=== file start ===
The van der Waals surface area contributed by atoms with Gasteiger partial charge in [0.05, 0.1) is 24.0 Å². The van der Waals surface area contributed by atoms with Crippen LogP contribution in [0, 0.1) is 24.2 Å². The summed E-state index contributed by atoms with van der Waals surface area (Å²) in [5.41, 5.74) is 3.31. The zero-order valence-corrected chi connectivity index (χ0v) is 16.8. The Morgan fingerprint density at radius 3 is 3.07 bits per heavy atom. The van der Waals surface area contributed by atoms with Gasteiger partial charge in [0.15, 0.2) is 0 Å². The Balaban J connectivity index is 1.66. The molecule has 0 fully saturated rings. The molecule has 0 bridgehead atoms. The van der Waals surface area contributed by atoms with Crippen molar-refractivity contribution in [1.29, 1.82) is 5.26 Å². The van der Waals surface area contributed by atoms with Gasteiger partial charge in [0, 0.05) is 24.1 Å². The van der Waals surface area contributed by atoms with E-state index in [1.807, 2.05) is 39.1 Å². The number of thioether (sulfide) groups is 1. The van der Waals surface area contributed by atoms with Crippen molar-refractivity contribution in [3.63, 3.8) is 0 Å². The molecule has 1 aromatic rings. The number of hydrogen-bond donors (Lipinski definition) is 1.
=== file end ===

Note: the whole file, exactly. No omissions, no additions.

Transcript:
The van der Waals surface area contributed by atoms with Gasteiger partial charge in [0.05, 0.1) is 24.0 Å². The van der Waals surface area contributed by atoms with Crippen LogP contribution in [0, 0.1) is 24.2 Å². The summed E-state index contributed by atoms with van der Waals surface area (Å²) in [5.41, 5.74) is 3.31. The zero-order valence-corrected chi connectivity index (χ0v) is 16.8. The Morgan fingerprint density at radius 3 is 3.07 bits per heavy atom. The van der Waals surface area contributed by atoms with Gasteiger partial charge in [0.15, 0.2) is 0 Å². The Balaban J connectivity index is 1.66. The molecule has 0 fully saturated rings. The molecule has 0 bridgehead atoms. The van der Waals surface area contributed by atoms with Crippen molar-refractivity contribution in [1.29, 1.82) is 5.26 Å². The van der Waals surface area contributed by atoms with Gasteiger partial charge in [0, 0.05) is 24.1 Å². The van der Waals surface area contributed by atoms with E-state index in [1.807, 2.05) is 39.1 Å². The number of thioether (sulfide) groups is 1. The van der Waals surface area contributed by atoms with Crippen molar-refractivity contribution in [3.63, 3.8) is 0 Å². The molecule has 1 aromatic rings. The number of hydrogen-bond donors (Lipinski definition) is 1.